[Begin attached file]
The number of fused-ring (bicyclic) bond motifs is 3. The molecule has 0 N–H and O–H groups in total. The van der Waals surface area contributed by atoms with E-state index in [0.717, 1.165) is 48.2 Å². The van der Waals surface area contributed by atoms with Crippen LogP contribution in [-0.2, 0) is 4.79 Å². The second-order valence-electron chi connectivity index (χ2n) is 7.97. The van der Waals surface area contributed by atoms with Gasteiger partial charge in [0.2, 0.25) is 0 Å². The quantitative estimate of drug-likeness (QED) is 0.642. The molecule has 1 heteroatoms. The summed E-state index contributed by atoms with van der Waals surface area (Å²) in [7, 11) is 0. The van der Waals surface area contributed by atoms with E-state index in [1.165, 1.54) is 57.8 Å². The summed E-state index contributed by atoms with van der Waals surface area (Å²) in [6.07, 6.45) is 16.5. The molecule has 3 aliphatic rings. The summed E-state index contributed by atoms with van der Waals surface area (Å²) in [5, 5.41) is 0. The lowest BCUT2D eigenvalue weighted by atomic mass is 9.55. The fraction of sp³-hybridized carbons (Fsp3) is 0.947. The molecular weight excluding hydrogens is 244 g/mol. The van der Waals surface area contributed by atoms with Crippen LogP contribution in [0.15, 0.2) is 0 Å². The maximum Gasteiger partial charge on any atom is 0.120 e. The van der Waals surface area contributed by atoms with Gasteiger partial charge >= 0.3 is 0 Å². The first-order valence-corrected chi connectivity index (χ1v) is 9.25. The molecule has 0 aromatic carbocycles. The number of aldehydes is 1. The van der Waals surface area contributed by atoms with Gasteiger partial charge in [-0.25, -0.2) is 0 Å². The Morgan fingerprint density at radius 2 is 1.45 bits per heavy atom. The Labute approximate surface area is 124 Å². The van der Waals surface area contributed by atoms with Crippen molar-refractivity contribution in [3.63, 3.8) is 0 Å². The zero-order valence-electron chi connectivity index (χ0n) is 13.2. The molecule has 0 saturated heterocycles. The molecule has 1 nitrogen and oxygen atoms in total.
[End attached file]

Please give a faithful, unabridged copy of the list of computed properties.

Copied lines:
The number of fused-ring (bicyclic) bond motifs is 3. The molecule has 0 N–H and O–H groups in total. The van der Waals surface area contributed by atoms with E-state index in [0.717, 1.165) is 48.2 Å². The van der Waals surface area contributed by atoms with Crippen LogP contribution in [-0.2, 0) is 4.79 Å². The second-order valence-electron chi connectivity index (χ2n) is 7.97. The van der Waals surface area contributed by atoms with Gasteiger partial charge in [0.2, 0.25) is 0 Å². The quantitative estimate of drug-likeness (QED) is 0.642. The molecule has 1 heteroatoms. The summed E-state index contributed by atoms with van der Waals surface area (Å²) in [7, 11) is 0. The van der Waals surface area contributed by atoms with E-state index in [1.165, 1.54) is 57.8 Å². The summed E-state index contributed by atoms with van der Waals surface area (Å²) in [6.07, 6.45) is 16.5. The molecule has 3 aliphatic rings. The summed E-state index contributed by atoms with van der Waals surface area (Å²) in [5, 5.41) is 0. The lowest BCUT2D eigenvalue weighted by atomic mass is 9.55. The fraction of sp³-hybridized carbons (Fsp3) is 0.947. The molecular weight excluding hydrogens is 244 g/mol. The van der Waals surface area contributed by atoms with Crippen LogP contribution in [0.15, 0.2) is 0 Å². The maximum Gasteiger partial charge on any atom is 0.120 e. The van der Waals surface area contributed by atoms with Gasteiger partial charge >= 0.3 is 0 Å². The first-order valence-corrected chi connectivity index (χ1v) is 9.25. The molecule has 0 aromatic carbocycles. The number of aldehydes is 1. The van der Waals surface area contributed by atoms with Gasteiger partial charge in [-0.25, -0.2) is 0 Å². The Morgan fingerprint density at radius 2 is 1.45 bits per heavy atom. The Labute approximate surface area is 124 Å². The van der Waals surface area contributed by atoms with Crippen molar-refractivity contribution in [3.63, 3.8) is 0 Å². The zero-order valence-electron chi connectivity index (χ0n) is 13.2. The molecule has 0 saturated heterocycles. The molecule has 1 nitrogen and oxygen atoms in total.